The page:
The Color Connection
Color copier connectivity rates are soaring, as is the quality, speed and ease of color output. How does this impact your in-plant?
WITH THE demand for color documents on the rise, color copiers are getting more use than ever in in-plants. And with the number of color copier devices and color impressions projected to skyrocket within the next five years, vendors are working hard to provide equipment for every speed requirement.
"A few years ago you only had very slow, six page-per-minute devices, and controllers from a relatively few manufacturers," recalls Tim Griffin, director of product marketing for Danka. Speed, he says, went up quickly. "Now you are seeing a middle ground product emerge," he says.
One of those products is the Xerox DocuColor 30, which has filled the gap between the nine-page-per-minute (ppm) Xerox 5799 and the DocuColor 40, a 40-ppm copier. Paul Hartley, vice president of business development for Xerox, says that Xerox is planning to release other mid-range products in the near future.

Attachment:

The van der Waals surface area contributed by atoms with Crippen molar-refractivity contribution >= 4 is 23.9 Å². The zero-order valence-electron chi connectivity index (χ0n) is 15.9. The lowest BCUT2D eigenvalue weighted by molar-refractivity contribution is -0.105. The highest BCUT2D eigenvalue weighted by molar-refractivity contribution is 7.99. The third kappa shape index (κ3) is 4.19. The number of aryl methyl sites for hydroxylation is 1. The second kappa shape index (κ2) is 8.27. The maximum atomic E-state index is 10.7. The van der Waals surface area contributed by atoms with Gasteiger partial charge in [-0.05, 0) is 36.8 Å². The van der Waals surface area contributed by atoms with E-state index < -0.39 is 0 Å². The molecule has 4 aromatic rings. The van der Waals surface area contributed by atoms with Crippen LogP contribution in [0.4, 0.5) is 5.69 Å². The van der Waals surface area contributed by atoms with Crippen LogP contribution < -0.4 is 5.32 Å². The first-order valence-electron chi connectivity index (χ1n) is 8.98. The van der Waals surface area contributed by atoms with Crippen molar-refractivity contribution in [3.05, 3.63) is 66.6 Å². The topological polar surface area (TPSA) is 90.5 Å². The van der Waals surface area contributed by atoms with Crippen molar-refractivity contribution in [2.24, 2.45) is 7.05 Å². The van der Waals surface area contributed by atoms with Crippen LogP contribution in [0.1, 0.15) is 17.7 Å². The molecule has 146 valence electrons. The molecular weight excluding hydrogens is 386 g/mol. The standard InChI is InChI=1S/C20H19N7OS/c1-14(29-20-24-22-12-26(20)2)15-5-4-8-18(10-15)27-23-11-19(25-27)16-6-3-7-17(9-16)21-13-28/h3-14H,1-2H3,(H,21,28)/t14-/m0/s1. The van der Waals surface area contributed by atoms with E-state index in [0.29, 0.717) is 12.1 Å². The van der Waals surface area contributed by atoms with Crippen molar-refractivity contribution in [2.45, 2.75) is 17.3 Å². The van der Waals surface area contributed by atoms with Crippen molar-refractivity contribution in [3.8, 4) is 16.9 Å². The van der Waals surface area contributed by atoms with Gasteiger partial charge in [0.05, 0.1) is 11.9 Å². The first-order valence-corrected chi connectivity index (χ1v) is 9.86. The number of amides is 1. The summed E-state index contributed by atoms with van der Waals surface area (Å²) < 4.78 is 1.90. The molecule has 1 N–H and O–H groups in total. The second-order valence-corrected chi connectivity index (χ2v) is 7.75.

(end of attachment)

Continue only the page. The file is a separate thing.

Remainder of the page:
Connect And Conquer
Linking your color copier to the computer network is all the rage, according to Sam Errigo, director of digital products at Danka. He has seen the connect rate for color devices rise drastically in recent years, and says well over half of his customers now have networked their color copiers.
"We are probably selling more connected devices today than not connected," Errigo reveals. "That is where your value is. If you think about where everything is being created, it is being created at the desktop."
Canon USA reports that it is also seeing an increase in the connectivity rate of color copiers. Mason Olds, director and general manager of the graphic systems division, reveals that 92 percent of Canon high-end color copiers, like the 1000 and 2400, are now reported to be networked. But he has found an interesting trend concerning the rate of connectivity with other Canon products.